AuthorDirectorate-General for Employment, Social Affairs and Inclusion (European Commission)
The promotion of gender equality is at the heart of European social and
economic policies. Despite progress made over the past years, inequalities
between women and men still remain in a number of domains.
Women’s employment rate lags behind that of men (57,2% versus 71,6%
for 2006), and women continue to predominate in certain lesser valued and
remunerated sectors and professions (the gender pay gap is at 15%). It is also
women who are more often employed in part-time jobs (31,4% versus 7,8%
for 2007) and are under-represented amongst managers in companies and
decision-makers in the political and economic domains. Notable is women’s
greater exposure to poverty, especially of those in their retirement (5 p.p.
gender gap), as well as of single mothers and women members of certain
disadvantaged groups such as ethnic minorities and immigrants.
The Commission has committed itself in its Roadmap for equality between
women and men1 to undertake a number of actions in the 2006-2010
period, in order to accelerate progress and achieve real equality between
the sexes. The actions proposed by the Roadmap cover six priority areas:
achieving equal economic independence for women and men; enhancing
reconciliation of work, private and family life; promoting equal participation
of women and men in decision-making; eradicating gender-based violence
and tracking; eliminating gender stereotypes in society; and promoting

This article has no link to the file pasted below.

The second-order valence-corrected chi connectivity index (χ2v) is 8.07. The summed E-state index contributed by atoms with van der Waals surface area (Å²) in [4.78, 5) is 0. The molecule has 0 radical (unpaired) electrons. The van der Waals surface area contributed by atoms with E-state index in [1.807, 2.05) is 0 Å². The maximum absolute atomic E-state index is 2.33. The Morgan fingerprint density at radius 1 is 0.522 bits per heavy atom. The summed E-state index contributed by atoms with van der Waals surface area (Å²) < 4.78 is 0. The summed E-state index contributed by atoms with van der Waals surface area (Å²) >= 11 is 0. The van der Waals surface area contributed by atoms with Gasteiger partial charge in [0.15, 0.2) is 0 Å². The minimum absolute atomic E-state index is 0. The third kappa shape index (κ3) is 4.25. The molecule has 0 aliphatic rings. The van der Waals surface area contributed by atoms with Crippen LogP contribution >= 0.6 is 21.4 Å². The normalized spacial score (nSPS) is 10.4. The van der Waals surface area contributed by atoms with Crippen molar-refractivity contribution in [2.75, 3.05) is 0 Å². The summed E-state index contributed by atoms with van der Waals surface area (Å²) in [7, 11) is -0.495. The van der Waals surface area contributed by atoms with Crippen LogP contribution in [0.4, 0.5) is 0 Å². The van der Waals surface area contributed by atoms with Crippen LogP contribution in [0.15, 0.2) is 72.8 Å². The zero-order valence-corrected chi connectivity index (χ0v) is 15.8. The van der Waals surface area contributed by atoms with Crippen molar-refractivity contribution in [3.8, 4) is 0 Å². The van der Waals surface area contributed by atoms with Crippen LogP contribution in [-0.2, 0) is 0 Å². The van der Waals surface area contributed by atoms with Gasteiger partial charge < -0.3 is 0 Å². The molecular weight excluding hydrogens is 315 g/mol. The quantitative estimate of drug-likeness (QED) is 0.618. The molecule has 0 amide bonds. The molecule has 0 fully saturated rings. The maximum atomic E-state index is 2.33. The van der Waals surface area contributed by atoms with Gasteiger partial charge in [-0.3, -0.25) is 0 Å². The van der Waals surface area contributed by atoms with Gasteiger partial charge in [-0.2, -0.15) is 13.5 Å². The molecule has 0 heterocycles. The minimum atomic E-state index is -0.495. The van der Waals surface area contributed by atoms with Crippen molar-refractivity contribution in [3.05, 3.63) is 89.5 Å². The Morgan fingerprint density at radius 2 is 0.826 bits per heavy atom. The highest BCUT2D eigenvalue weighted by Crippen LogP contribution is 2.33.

gender equality outside the EU. The Roadmap also underlines the need for
improving governance and conrms the dual approach of gender equality
based on gender mainstreaming (the promotion of gender equality in all
policy areas and activities) and specic measures. The European Pact for
Gender Equality adopted by the Spring European Council in 2006 also
encourages Member States to improve gender mainstreaming.
Explicitly, “gender mainstreaming involves not restricting eorts to promote
equality to the implementation of specic measures to help women, but
mobilising all general policies and measures specically for the purpose of
achieving equality by actively and openly taking into account at the planning
stage their possible eects on the respective situation of men and women
(gender perspec tive). This means systematically examining measures and
policies and taking into account such possible eects when dening and
implementing them”2.
In the Roadmap, under the priority area of achieving equal economic
independence between women and men, the Commission committed
itself to monitor and strengthen gender mainstreaming in the Integrated
Guidelines for Growth and Jobs and in the Open Method of Coordination
for S ocial Inclusion and Social Protection, including by preparing gender
equality manuals for actors involved in these processes.
1 COM (2006) 92.
2 COM (1996) 67.

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